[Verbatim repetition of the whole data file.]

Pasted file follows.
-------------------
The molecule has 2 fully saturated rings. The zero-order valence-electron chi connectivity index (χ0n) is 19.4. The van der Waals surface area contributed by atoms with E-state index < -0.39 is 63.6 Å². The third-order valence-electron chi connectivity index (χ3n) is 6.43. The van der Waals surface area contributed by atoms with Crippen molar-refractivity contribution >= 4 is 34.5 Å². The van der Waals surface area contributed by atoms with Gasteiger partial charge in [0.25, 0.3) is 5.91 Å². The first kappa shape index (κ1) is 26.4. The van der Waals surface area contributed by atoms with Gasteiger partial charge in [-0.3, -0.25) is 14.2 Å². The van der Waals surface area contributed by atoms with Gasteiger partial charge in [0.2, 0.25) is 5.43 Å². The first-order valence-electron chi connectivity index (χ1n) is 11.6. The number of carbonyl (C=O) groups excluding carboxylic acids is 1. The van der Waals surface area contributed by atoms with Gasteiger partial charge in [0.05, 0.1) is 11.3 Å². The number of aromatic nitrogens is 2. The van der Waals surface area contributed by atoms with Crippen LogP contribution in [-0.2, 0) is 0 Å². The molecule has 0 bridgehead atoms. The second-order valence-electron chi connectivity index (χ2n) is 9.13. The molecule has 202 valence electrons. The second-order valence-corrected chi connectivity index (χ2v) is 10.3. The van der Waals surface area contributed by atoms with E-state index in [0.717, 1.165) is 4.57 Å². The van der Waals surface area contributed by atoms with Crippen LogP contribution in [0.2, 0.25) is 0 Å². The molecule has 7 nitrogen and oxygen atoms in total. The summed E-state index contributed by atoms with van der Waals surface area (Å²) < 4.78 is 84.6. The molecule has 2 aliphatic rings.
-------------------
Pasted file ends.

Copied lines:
The molecule has 2 fully saturated rings. The zero-order valence-electron chi connectivity index (χ0n) is 19.4. The van der Waals surface area contributed by atoms with E-state index < -0.39 is 63.6 Å². The third-order valence-electron chi connectivity index (χ3n) is 6.43. The van der Waals surface area contributed by atoms with Crippen molar-refractivity contribution >= 4 is 34.5 Å². The van der Waals surface area contributed by atoms with Gasteiger partial charge in [0.25, 0.3) is 5.91 Å². The first kappa shape index (κ1) is 26.4. The van der Waals surface area contributed by atoms with Gasteiger partial charge in [-0.3, -0.25) is 14.2 Å². The van der Waals surface area contributed by atoms with Gasteiger partial charge in [0.2, 0.25) is 5.43 Å². The first-order valence-electron chi connectivity index (χ1n) is 11.6. The number of carbonyl (C=O) groups excluding carboxylic acids is 1. The van der Waals surface area contributed by atoms with Gasteiger partial charge in [0.05, 0.1) is 11.3 Å². The number of aromatic nitrogens is 2. The van der Waals surface area contributed by atoms with Crippen LogP contribution in [-0.2, 0) is 0 Å². The molecule has 0 bridgehead atoms. The second-order valence-electron chi connectivity index (χ2n) is 9.13. The molecule has 202 valence electrons. The second-order valence-corrected chi connectivity index (χ2v) is 10.3. The van der Waals surface area contributed by atoms with E-state index in [0.717, 1.165) is 4.57 Å². The van der Waals surface area contributed by atoms with Crippen LogP contribution in [0.2, 0.25) is 0 Å². The molecule has 7 nitrogen and oxygen atoms in total. The summed E-state index contributed by atoms with van der Waals surface area (Å²) < 4.78 is 84.6. The molecule has 2 aliphatic rings.